When streaming services such as Netflix and Amazon first arrived, their great selling point was the ability to binge watch whole seasons – or boxsets – in an evening.
This, we were told, gave the newcomers a USP over the traditional, ‘old fashioned’ broadcasters who the streamers hoped to replace in our affections.
But this previously much touted feature is slowing being downplayed as the streaming services move away from offering back catalogues of relatively cheap archive shows and focus instead on bringing members original and first run content which costs a lot more to produce and promote.
Where new shows are commissioned directly by the services – House of Cards (Netflix), or Man in the High Castle (Amazon) the services are still, for now, largely happy for users to binge watch a season of a given show for a single month’s money – or even a free trial – and then cancel their subscription.
But already there are exceptions – Amazon’s highly anticipated The Grand Tour is going to be streamed weekly so that only those who pay an ongoing monthly or annual subscription will be able to see the episodes when new. Anyone wanting to watch for a single month’s cash will need to wait until the series ends early next year to sign up.
Given the sums Amazon are reported to have paid Jeremy Clarkson, Richard Hammond and James May, it’s hardly surprising the firm has taken this approach.
For its part, Netflix released only half of the episodes for The Get Down – though some reports blame production delays for at least part of this decision – meaning any lapsed subscribers will need to sign up again to watch the whole season.
Both services are also required to follow the broadcast schedules for any big shows they buy in from major US broadcasters and producers, meaning new episodes of Scream (Netflix) and Unreal (Amazon) are only available one per week.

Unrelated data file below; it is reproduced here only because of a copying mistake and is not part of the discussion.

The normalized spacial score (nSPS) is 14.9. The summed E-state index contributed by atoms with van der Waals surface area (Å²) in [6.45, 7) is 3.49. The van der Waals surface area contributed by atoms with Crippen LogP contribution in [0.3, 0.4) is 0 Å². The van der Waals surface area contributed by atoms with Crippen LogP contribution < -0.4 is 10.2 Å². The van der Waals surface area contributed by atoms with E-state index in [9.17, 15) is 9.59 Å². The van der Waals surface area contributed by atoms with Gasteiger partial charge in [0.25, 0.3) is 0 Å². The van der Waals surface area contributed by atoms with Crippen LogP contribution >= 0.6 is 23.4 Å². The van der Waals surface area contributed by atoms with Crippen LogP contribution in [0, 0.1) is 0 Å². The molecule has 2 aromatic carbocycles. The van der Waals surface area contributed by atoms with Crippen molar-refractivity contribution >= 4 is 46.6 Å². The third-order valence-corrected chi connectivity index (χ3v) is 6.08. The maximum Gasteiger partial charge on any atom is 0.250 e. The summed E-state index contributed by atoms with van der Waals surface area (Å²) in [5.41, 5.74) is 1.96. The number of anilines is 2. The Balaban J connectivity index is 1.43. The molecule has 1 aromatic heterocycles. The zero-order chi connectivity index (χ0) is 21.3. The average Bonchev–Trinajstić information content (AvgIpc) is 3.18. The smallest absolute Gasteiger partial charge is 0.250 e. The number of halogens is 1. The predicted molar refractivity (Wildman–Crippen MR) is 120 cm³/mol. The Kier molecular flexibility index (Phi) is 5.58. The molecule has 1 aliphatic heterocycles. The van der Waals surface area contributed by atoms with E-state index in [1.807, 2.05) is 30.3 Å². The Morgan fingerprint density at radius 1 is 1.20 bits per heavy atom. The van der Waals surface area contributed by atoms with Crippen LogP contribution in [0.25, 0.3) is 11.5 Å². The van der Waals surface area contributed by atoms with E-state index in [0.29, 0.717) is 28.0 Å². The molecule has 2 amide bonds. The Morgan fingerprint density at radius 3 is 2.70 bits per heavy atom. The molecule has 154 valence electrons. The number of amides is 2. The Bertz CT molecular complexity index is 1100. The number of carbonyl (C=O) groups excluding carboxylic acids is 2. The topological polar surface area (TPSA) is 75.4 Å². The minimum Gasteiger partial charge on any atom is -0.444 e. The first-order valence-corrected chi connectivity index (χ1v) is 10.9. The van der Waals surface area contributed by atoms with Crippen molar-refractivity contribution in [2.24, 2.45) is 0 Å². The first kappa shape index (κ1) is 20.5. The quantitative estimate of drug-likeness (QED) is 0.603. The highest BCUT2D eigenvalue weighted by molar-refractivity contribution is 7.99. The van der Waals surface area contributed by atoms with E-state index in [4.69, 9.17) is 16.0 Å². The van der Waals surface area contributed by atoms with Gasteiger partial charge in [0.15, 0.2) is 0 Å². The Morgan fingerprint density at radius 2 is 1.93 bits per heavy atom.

This breaks the boxset USP on which the services made their name and removes what was meant to be their big advantage over the established players.
For fans of Netflix’s Designated Survivor the situation is even further removed from those initial promises of watching what you wanted, when you wanted.
Breaks in the show’s US transmission means fans have had to wait two weeks to see episode 5 and then have to wait until November 10th for episode 6. Episode 7 does then debut on November 17th, but the subsequent episodes are currently listed for some unspecified point in December.
In countries such as the UK where the norm is for broadcasters to screen an entire series week after week with no gaps, this sporadic release of a big name series isn’t just shifting away from Netflix’s original USP, it’s delivering a worse viewing experience than the ‘old fashioned’ linear TV the service was meant to be freeing us from.
Of course, a lot of fans will be happy to see the show close to its US premiere and its presence on Netflix will help limit demand for any pirated copies, benefitting the series’ copyright holders who are clear winners from the show’s early availability.
But Designated Survivor is a good example of how the streaming services’ push to offer new, original and first run content is disrupting their own core selling feature.
Amazon and Netflix remain a lot cheaper than traditional pay-TV services which means they retain a competitive advantage for now, but it’s clear that bidding against established networks for new material and the need to recoup investment on expensive original commissions is forcing significant changes on their business models.
With both signalling further investment in first run content, it’s possible that within a few years the ability to binge watch is largely restricted to back seasons and that users will need to keep on paying month after month to watch the latest episodes of their favourite shows.
The future of pay-TV might yet end up looking a lot like its past.